Galaxies in the low-surface-brightness Universe - the new frontier in galaxy evolution studies
University of Hertfordshire
July 25th, 2018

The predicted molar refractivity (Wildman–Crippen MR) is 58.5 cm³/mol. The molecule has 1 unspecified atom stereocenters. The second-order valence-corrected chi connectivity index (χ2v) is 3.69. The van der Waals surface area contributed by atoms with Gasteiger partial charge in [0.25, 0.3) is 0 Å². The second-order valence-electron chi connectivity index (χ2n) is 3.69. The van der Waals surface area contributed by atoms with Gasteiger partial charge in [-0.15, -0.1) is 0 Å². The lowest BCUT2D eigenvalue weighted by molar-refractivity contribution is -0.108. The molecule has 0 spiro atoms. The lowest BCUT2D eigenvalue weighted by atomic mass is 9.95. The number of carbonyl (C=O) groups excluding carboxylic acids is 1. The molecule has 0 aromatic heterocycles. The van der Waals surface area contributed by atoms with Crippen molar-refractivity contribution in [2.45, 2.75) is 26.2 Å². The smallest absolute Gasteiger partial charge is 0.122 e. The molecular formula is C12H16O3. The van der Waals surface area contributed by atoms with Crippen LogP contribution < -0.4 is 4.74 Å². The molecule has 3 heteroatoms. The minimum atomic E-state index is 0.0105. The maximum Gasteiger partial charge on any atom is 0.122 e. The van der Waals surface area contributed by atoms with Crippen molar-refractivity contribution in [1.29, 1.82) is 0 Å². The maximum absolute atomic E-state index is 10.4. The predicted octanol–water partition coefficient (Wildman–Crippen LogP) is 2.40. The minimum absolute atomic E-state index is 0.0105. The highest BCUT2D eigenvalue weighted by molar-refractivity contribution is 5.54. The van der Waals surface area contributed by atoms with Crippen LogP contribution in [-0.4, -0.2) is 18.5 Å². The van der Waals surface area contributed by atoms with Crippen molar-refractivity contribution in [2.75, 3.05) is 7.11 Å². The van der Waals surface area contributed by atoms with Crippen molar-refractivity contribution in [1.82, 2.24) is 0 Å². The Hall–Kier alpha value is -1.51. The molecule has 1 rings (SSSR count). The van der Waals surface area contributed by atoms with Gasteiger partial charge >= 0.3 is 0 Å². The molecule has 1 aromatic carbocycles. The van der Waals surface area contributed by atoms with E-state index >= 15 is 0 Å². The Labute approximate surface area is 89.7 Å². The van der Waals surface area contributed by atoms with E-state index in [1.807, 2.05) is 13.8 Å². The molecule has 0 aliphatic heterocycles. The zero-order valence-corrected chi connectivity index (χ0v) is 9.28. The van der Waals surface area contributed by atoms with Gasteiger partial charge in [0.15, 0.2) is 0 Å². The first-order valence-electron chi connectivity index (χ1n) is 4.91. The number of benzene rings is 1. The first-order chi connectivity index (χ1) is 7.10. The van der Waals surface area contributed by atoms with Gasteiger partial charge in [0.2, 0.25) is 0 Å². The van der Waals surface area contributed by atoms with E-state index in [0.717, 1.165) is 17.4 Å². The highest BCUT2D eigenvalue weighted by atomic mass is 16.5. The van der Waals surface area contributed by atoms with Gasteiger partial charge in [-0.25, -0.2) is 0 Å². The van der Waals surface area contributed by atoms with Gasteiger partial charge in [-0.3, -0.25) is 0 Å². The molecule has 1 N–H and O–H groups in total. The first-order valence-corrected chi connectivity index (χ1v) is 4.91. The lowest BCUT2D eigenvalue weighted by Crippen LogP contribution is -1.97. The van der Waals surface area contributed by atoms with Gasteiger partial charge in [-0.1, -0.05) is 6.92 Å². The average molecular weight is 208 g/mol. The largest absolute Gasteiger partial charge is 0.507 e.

A new era of observational surveys that are both deep and wide is poised to revolutionise our understanding of galaxy evolution, by enabling, for the first time, statistical studies of the low-surface-brightness (LSB) Universe. While largely inaccessible in past wide-area surveys like the SDSS (due to their lack of depth), the uncharted LSB regime holds the key to a complete understanding of galaxy evolution. While small, deep surveys and new instruments have long hinted at the existence of a rich population of LSB galaxies below the surface-brightness limits of surveys like the SDSS, the mechanisms that create these galaxies remain unexplored. We use, Horizon-AGN, a cosmological hydrodynamical simulation to study how and why low-surface-brightness galaxies (LSBGs; mu > 23 mag arcsec^-2), and in particular, the recently studied population of ultra-diffuse galaxies, form and evolve over time. For stellar masses greater than 10^7 MSun, LSBGs contribute 85, 10 and 11 per cent of the local number, mass and luminosity densities respectively. When controlled for stellar mass, today's LSBGs have similar dark-matter fractions and angular momenta to their high-surface-brightness (HSB) counterparts but larger (x 2.5) effective radii and lower (< 5% vs 30%) star-forming gas fractions. Interestingly, LSBGs originate from the same progenitors as HSB systems at high redshift (z~3). However, LSBG progenitors form stars more rapidly at early epochs. The higher resultant supernova energy injection flattens their gas-density profiles which, in turn, creates shallow stellar profiles that are more susceptible to tidal processes. After z~1, harassment and tidal heating steadily expand LSBG stellar distributions and quench star formation by heating cold gas, creating the population of diffuse, gas-poor LSB systems seen today. In clusters, ram-pressure stripping provides an additional mechanism that assists in gas removal in LSBG progenitors. The study of LSBGs will be one of most exciting advances in galaxy evolution in the coming years. This study offers insights into the demographics and properties of a population of galaxies that will have a transformational impact on our understanding of galaxy evolution.